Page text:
Year after year, the New York State Senate has passed a simple, straightforward package of bills that would help combat auto insurance fraud, put hundreds of millions of dollars back in the pockets of New York's families, save lives and make our roads safer.
The Buffalo News even called our legislation "a powerful trio of bills to combat con men who have cost New York drivers more than $1 billion."
Unfortunately, those same bills are routinely blocked by the Assembly Democrat Majority, and never get enacted into law.
The Republican-led Senate is leading the fight to target and eliminate auto fraud in the state's no-fault insurance system, an epidemic that drives up auto insurance rates and leaves hard-working New Yorkers paying among the highest costs in the country.
How does this happen? Auto fraud is perpetuated by well-organized fraud rings made up of unscrupulous drivers, doctors and lawyers.
These con men and women stage elaborate accident scenes, fake injuries, submit bogus medical claims and file frivolous lawsuits every single day. These intricate scams result in increased insurance premiums, but they also have a human toll.
A few years ago, a 71-year-old woman from New York City died when her car was hit during the commission of one of these phony accidents. How many more injuries or deaths can be attributed to these scams?
While many of these staged auto accidents have occurred in Brooklyn, auto fraud isn't just a downstate problem. It affects every New Yorker who owns or drives a car. Local police and FBI investigators have broken up accident rings in every major upstate city, including Buffalo, Albany, Syracuse and Utica.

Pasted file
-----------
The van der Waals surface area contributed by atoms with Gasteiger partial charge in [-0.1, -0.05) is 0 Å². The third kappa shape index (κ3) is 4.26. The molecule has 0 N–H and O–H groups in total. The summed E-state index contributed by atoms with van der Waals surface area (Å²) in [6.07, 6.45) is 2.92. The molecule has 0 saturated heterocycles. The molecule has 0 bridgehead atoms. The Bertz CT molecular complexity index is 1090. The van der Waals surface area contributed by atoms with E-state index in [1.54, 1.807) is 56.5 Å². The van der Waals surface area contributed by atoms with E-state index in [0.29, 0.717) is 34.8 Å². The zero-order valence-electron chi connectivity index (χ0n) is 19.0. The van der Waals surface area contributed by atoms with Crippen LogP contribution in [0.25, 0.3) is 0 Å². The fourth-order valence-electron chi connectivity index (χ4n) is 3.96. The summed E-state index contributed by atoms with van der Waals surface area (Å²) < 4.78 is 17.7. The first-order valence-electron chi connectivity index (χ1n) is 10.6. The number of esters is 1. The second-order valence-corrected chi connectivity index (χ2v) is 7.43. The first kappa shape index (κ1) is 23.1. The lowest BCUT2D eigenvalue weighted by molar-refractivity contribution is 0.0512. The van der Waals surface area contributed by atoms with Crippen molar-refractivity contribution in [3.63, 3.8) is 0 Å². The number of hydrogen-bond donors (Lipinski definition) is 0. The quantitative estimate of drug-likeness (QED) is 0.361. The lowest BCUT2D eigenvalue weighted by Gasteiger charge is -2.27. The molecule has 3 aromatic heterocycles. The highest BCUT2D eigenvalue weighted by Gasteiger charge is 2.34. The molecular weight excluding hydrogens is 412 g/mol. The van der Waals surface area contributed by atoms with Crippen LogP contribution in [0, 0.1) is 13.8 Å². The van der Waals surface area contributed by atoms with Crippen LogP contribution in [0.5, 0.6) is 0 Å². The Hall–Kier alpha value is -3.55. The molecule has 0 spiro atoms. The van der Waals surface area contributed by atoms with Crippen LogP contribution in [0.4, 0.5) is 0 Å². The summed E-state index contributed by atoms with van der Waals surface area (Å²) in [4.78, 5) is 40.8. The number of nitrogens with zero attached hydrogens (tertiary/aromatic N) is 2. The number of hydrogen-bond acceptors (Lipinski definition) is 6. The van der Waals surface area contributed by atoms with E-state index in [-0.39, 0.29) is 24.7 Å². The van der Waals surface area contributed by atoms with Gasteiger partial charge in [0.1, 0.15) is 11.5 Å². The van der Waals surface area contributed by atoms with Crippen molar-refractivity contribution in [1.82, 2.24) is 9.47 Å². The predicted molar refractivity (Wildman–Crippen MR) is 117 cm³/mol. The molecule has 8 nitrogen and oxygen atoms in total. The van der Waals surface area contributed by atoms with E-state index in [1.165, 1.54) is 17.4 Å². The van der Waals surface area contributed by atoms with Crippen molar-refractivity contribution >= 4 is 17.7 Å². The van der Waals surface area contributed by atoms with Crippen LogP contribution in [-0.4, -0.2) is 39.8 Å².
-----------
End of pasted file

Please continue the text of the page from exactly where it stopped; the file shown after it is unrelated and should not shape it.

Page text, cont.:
In addition, accidents involving downstate drivers dramatically increase premiums for all of us. According to a recent report from the state's Department of Financial Services, New Yorkers pay a whopping 53 percent above the national average for auto insurance, most of which is directly attributed to fraud.
It's time for the Assembly to get on board and support these three common-sense bills that have already passed the Senate.
One would make it a felony, punishable by up to seven years in prison, for anyone to stage an accident with the intent to commit insurance fraud. A second bill would make it illegal to act as a so-called "runner" (someone who directs accident victims to crooked lawyers and doctors); and the third would allow insurance companies to retroactively cancel policies taken out by people who commit auto fraud.
The Assembly Democratic Majority should allow a vote on our auto insurance fraud legislation so we can put these important reforms in place to protect drivers and let them keep more of their hard-earned money.
Dean G. Skelos is majority leader of the New York State Senate.